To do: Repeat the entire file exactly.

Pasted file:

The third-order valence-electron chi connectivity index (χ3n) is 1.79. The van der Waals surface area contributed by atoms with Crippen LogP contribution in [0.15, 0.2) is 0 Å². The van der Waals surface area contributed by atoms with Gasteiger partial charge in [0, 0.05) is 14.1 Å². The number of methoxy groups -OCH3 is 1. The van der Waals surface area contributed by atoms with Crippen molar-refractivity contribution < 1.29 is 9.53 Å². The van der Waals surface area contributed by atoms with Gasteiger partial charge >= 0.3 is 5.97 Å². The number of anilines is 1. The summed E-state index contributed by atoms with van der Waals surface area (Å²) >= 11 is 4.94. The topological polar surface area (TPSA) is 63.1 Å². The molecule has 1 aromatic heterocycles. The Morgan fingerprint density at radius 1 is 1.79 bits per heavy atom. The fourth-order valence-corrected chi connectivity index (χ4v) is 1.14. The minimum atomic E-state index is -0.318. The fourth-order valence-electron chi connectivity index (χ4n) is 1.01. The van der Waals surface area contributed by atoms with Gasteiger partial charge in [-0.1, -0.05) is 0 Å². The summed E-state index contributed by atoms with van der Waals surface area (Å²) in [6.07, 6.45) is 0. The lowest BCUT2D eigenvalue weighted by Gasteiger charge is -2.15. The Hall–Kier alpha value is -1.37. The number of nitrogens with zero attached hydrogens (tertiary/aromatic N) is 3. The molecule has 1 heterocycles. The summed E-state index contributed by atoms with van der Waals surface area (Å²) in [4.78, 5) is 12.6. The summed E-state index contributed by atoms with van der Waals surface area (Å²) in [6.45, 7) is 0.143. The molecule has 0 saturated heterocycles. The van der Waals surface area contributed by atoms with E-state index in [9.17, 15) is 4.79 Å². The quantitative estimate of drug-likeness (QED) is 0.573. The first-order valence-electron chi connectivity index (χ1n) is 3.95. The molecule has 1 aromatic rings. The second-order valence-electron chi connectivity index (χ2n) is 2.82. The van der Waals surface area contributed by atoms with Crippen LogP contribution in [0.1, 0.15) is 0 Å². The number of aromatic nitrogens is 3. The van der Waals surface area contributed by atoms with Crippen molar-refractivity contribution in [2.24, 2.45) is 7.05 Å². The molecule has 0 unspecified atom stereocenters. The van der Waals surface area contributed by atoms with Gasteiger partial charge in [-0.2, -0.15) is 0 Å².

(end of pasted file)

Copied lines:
The third-order valence-electron chi connectivity index (χ3n) is 1.79. The van der Waals surface area contributed by atoms with Crippen LogP contribution in [0.15, 0.2) is 0 Å². The van der Waals surface area contributed by atoms with Gasteiger partial charge in [0, 0.05) is 14.1 Å². The number of methoxy groups -OCH3 is 1. The van der Waals surface area contributed by atoms with Crippen molar-refractivity contribution < 1.29 is 9.53 Å². The van der Waals surface area contributed by atoms with Gasteiger partial charge >= 0.3 is 5.97 Å². The number of anilines is 1. The summed E-state index contributed by atoms with van der Waals surface area (Å²) >= 11 is 4.94. The topological polar surface area (TPSA) is 63.1 Å². The molecule has 1 aromatic heterocycles. The Morgan fingerprint density at radius 1 is 1.79 bits per heavy atom. The fourth-order valence-corrected chi connectivity index (χ4v) is 1.14. The minimum atomic E-state index is -0.318. The fourth-order valence-electron chi connectivity index (χ4n) is 1.01. The van der Waals surface area contributed by atoms with Gasteiger partial charge in [-0.1, -0.05) is 0 Å². The summed E-state index contributed by atoms with van der Waals surface area (Å²) in [6.07, 6.45) is 0. The lowest BCUT2D eigenvalue weighted by Gasteiger charge is -2.15. The Hall–Kier alpha value is -1.37. The number of nitrogens with zero attached hydrogens (tertiary/aromatic N) is 3. The molecule has 1 heterocycles. The summed E-state index contributed by atoms with van der Waals surface area (Å²) in [4.78, 5) is 12.6. The summed E-state index contributed by atoms with van der Waals surface area (Å²) in [6.45, 7) is 0.143. The molecule has 0 saturated heterocycles. The van der Waals surface area contributed by atoms with E-state index in [9.17, 15) is 4.79 Å². The quantitative estimate of drug-likeness (QED) is 0.573. The first-order valence-electron chi connectivity index (χ1n) is 3.95. The molecule has 1 aromatic rings. The second-order valence-electron chi connectivity index (χ2n) is 2.82. The van der Waals surface area contributed by atoms with Crippen LogP contribution in [0.1, 0.15) is 0 Å². The number of aromatic nitrogens is 3. The van der Waals surface area contributed by atoms with Crippen molar-refractivity contribution in [2.24, 2.45) is 7.05 Å². The molecule has 0 unspecified atom stereocenters. The van der Waals surface area contributed by atoms with Gasteiger partial charge in [-0.2, -0.15) is 0 Å².